thousand bones that strewed his jungle haunts.  On the bed another,
smaller, skeleton reposed and the youth ignored it as he ignored the
other.  How could he know that the one had been his father, the other
his mother? The little pile of bones in the rude cradle, fashioned with
such loving care by the former Lord Greystoke, meant nothing to
him--that one day that little skull was to help prove his right to a
proud title was as far beyond his ken as the satellites of the suns of
Orion.  To Tarzan they were bones--just bones.  He did not need them,
for there was no meat left upon them, and they were not in his way, for
he knew no necessity for a bed, and the skeleton upon the floor he
easily could step over.

Today he was restless.  He turned the pages first of one book and then
of another.  He glanced at pictures which he knew by heart, and tossed
the books aside.  He rummaged for the thousandth time in the cupboard.
He took out a bag which contained several small, round pieces of metal.
He had played with them many times in the years gone by; but always he
replaced them carefully in the bag, and the bag in the cupboard, upon
the very shelf where first he had discovered it.  In strange ways did
heredity manifest itself in the ape-man. Come of an orderly race, he
himself was orderly without knowing why.  The apes dropped things
wherever their interest in them waned--in the tall grass or from the
high-flung branches of the trees.  What they dropped they sometimes
found again, by accident; but not so the ways of Tarzan.  For his few
belongings he had a place and scrupulously he returned each thing to
its proper place when he was done with it.  The round pieces of metal
in the little bag always interested him.  Raised pictures were upon
either side, the meaning of which he did not quite understand.  The
pieces were bright and shiny.  It amused him to arrange them in various
figures upon the table.  Hundreds of times had he played thus.  Today,
while so engaged, he dropped a lovely yellow piece--an English
sovereign--which rolled beneath the bed where lay all that was mortal
of the once beautiful Lady Alice.

True to form, Tarzan at once dropped to his hands and knees and
searched beneath the bed for the lost gold piece.  Strange as it might
appear, he had never before looked beneath the bed.  He found the gold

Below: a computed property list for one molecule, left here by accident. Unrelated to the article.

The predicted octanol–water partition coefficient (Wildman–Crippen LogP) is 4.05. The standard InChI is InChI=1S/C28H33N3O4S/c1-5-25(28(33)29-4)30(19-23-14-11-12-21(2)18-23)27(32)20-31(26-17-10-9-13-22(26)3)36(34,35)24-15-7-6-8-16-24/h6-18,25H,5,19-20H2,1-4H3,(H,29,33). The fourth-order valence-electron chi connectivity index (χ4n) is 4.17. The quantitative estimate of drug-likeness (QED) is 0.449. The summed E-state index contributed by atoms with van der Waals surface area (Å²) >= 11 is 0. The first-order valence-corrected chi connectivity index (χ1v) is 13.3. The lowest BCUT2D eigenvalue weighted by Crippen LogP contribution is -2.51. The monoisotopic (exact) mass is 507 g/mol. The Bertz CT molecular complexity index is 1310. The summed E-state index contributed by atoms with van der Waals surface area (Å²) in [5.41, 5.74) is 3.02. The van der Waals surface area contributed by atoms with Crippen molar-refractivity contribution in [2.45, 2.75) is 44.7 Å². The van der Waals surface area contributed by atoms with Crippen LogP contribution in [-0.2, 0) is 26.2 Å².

piece, and something else he found, too--a small wooden box with a
loose cover.  Bringing them both out he returned the sovereign to its
bag and the bag to its shelf within the cupboard; then he investigated
the box.  It contained a quantity of cylindrical bits of metal,
cone-shaped at one end and flat at the other, with a projecting rim.
They were all quite green and dull, coated with years of verdigris.

Tarzan removed a handful of them from the box and examined them.  He
rubbed one upon another and discovered that the green came off, leaving
a shiny surface for two-thirds of their length and a dull gray over the
cone-shaped end.  Finding a bit of wood he rubbed one of the cylinders
rapidly and was rewarded by a lustrous sheen which pleased him.

At his side hung a pocket pouch taken from the body of one of the
numerous black warriors he had slain.  Into this pouch he put a handful
of the new playthings, thinking to polish them at his leisure; then he
replaced the box beneath the bed, and finding nothing more to amuse
him, left the cabin and started back in the direction of the tribe.

Shortly before he reached them he heard a great commotion ahead of
him--the loud screams of shes and balus, the savage, angry barking and
growling of the great bulls.  Instantly he increased his speed, for the
"Kreeg-ahs" that came to his ears warned him that something was amiss
with his fellows.

While Tarzan had been occupied with his own devices in the cabin of his
dead sire, Taug, Teeka's mighty mate, had been hunting a mile to the
north of the tribe.  At last, his belly filled, he had turned lazily
back toward the clearing where he had last seen the tribe and presently
commenced passing its members scattered alone or in twos or threes.
Nowhere did he see Teeka or Gazan, and soon he began inquiring of the
other apes where they might be; but none had seen them recently.

Now the lower orders are not highly imaginative.  They do not, as you
and I, paint vivid mental pictures of things which might have occurred,
and so Taug did not now apprehend that any misfortune had overtaken his
mate and their off-spring--he merely knew that he wished to find Teeka
that he might lie down in the shade and have her scratch his back while
his breakfast digested; but though he called to her and searched for
her and asked each whom he met, he could find no trace of Teeka, nor of
Gazan either.

He was beginning to become peeved and had about made up his mind to
chastise Teeka for wandering so far afield when he wanted her.  He was
moving south along a game trail, his calloused soles and knuckles
giving forth no sound, when he came upon Dango at the opposite side of
a small clearing.  The eater of carrion did not see Taug, for all his
eyes were for something which lay in the grass beneath a
tree--something upon which he was sneaking with the cautious stealth of
his breed.

Taug, always cautious himself, as it behooves one to be who fares up
and down the jungle and desires to survive, swung noiselessly into a
tree, where he could have a better view of the clearing.  He did not